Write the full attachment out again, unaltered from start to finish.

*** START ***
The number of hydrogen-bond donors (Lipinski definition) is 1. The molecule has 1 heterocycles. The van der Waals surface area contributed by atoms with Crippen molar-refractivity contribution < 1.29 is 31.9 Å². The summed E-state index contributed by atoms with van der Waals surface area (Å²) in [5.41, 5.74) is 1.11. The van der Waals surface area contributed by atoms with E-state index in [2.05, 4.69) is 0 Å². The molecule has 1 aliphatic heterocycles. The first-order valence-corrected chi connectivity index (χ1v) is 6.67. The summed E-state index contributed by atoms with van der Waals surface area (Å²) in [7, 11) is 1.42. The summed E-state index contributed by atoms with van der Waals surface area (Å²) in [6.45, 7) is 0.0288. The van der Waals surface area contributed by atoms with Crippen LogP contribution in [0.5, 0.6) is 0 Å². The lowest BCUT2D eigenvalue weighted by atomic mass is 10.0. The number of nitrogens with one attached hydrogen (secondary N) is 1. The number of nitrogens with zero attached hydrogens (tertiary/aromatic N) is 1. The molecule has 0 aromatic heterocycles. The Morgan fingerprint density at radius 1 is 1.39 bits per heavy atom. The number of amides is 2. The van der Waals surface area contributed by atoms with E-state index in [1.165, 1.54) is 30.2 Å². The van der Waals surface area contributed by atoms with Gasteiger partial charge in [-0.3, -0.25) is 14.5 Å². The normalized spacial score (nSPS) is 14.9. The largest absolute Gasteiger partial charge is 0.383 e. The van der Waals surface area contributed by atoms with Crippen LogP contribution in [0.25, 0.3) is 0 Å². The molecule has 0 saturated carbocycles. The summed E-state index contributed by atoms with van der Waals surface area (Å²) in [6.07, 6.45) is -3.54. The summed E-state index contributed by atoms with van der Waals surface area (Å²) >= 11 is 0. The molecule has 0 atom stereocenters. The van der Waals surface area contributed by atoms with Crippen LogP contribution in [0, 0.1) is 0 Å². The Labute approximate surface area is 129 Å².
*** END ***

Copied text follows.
The number of hydrogen-bond donors (Lipinski definition) is 1. The molecule has 1 heterocycles. The van der Waals surface area contributed by atoms with Crippen molar-refractivity contribution < 1.29 is 31.9 Å². The summed E-state index contributed by atoms with van der Waals surface area (Å²) in [5.41, 5.74) is 1.11. The van der Waals surface area contributed by atoms with E-state index in [2.05, 4.69) is 0 Å². The molecule has 1 aliphatic heterocycles. The first-order valence-corrected chi connectivity index (χ1v) is 6.67. The summed E-state index contributed by atoms with van der Waals surface area (Å²) in [7, 11) is 1.42. The summed E-state index contributed by atoms with van der Waals surface area (Å²) in [6.45, 7) is 0.0288. The van der Waals surface area contributed by atoms with Crippen LogP contribution in [0.5, 0.6) is 0 Å². The lowest BCUT2D eigenvalue weighted by atomic mass is 10.0. The number of nitrogens with one attached hydrogen (secondary N) is 1. The number of nitrogens with zero attached hydrogens (tertiary/aromatic N) is 1. The molecule has 0 aromatic heterocycles. The Morgan fingerprint density at radius 1 is 1.39 bits per heavy atom. The number of amides is 2. The van der Waals surface area contributed by atoms with E-state index in [1.165, 1.54) is 30.2 Å². The van der Waals surface area contributed by atoms with Gasteiger partial charge in [-0.3, -0.25) is 14.5 Å². The normalized spacial score (nSPS) is 14.9. The largest absolute Gasteiger partial charge is 0.383 e. The van der Waals surface area contributed by atoms with Crippen LogP contribution in [0.25, 0.3) is 0 Å². The molecule has 0 saturated carbocycles. The summed E-state index contributed by atoms with van der Waals surface area (Å²) in [6.07, 6.45) is -3.54. The summed E-state index contributed by atoms with van der Waals surface area (Å²) >= 11 is 0. The molecule has 0 atom stereocenters. The van der Waals surface area contributed by atoms with Crippen LogP contribution in [0, 0.1) is 0 Å². The Labute approximate surface area is 129 Å².